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    Re: Silkwood

    Posted by Dave on 8/10/05

    In order to combat SBS, wouldn't you need to do research with
    the organisms that cause it? But then deny it.

    AgraQuest is also targeting the control of mold and bacteria
    that cause sick building syndrome. This problem occurs when
    certain types of microorganisms infect buildings and cause
    health problems including headaches, respiratory troubles,
    nosebleeds and memory loss.

    On 8/10/05, Dave wrote:
    > On 8/18/04, dave wrote:
    >> (David, CA.)
    >> Agraquest got me ill from exposure to pathogens and
    >> allergens and set me out the door, layed off. I have been
    >> sick many years.
    >> I filed worker's comp. and now the company slanders me by
    >> saying I was fired. However, I received severance pay of
    >> one month and no dismissal letter. I never expected for
    >> other scientist to do this to me. I thought workplace
    >> safety was of the highest concern.
    >> I need to find an attorney and other former employees to
    >> file a class action lawsuit to prevent this from happening
    >> to other laboratory workers.
    > still sick.
    > What ever happened to the Toxic Substance Control Act (TSCA);
    > Biosafety in Microbiological and Biomedical Laboratories
    > (BMBL); The Federal Food, Drug and Cosmetic Act (FFDCA) and
    > the Federal Insecticide, Fungicide, and Rodenticide Act?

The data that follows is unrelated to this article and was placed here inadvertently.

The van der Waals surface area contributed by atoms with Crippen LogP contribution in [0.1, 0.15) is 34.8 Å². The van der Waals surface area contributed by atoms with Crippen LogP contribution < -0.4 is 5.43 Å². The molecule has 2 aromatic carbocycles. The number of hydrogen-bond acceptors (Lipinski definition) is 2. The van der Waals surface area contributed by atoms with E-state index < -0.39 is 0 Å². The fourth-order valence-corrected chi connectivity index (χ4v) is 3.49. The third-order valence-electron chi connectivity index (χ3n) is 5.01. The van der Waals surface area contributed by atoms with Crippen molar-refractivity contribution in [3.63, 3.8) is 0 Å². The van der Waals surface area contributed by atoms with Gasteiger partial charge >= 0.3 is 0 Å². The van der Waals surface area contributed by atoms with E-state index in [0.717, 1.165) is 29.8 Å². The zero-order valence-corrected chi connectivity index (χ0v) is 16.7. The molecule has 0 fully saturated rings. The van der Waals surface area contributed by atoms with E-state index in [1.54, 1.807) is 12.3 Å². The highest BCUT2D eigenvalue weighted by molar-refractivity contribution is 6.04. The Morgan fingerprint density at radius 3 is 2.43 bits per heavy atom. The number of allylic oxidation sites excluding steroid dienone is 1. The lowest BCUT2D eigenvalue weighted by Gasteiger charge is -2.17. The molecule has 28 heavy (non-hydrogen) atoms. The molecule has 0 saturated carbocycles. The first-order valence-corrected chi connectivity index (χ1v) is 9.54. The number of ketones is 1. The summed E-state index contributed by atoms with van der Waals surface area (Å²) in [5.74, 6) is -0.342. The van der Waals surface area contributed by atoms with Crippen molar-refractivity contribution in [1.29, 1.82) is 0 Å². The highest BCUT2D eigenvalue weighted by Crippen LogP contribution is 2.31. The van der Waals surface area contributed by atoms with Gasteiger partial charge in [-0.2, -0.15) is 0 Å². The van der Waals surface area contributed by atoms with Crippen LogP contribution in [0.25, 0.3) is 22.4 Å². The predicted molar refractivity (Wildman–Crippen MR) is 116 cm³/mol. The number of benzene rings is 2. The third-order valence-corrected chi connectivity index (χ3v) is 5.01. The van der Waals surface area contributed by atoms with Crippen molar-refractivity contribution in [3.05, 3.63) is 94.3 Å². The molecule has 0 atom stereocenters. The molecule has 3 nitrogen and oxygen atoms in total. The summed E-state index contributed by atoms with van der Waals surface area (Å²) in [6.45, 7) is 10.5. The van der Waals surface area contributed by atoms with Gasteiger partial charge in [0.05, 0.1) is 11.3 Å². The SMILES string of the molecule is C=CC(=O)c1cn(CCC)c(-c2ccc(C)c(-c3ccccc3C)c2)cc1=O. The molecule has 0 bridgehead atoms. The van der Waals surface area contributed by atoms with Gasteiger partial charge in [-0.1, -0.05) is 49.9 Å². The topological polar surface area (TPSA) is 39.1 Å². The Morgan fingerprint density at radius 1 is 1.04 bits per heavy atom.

> This stuff Serenade, Bacillus subtilis, was weighed up in the
    > hallway and a bathroom. There are NIOSH exposure limits and
    > this proteolytic enzyme is restricted to a Class 1 containment
    > at minimum.
    > The company's own documents state:
    > SerenadeTM WP was evaluated in a 4-hour, whole
    > body, acute inhalation study in male and female Sprague-Dawley
    > rats.The maximum concentration (MC) which could be aerosolized
    > was 0.63 milligrams per liter (mg/L), which gave a median
    > aerodynamic particle size of less than 0.4 . No mortality was
    > noted during the study. Some of the clinical abnormalities
    > noted in one or more animals were transient incidences of
    > salvation, breathing abnormalities, decreased activity, wobbly
    > gait, apparent hypothermia, hunched posture, decreased
    > defecation, urine stain, decreased food consumption, and dark
    > material around the facial area. Bwt loss was noted for three
    > female rats (one during the 0-7 day interval, and two during
    > the 7-14 day interval). However, this was a slight bwt loss
    > and was not considered to be biologically significant.
    > Here are two 1969 articles about detergent enzymes:
    > Flindt, M. H. L., "Pulmonary Disease Due to Inhalation of
    > Derivatives of Bacillus subtilis Containing Proteolytic
    > Enzyme." The Lancet, (1969), pp. 1177-1181.
    > Pepys, J. et al., "Allergic Reactions of the Lungs to Enzymes
    > of Bacillus subtillis." The Lancet, (1969), pp. 1181-1184.
    > When is somebody going to do something about this illegal
    > conduct?
    > It does not make common sense to have a mucus membrane
    > irritant and microbiology/pesticide/insecticide/fungicide
    > research in the same room without telling your employees about
    > the hazard.
    > My medical bills add up to over $500,000. I get an IV every 28
    > days. Surely, this is not normal.

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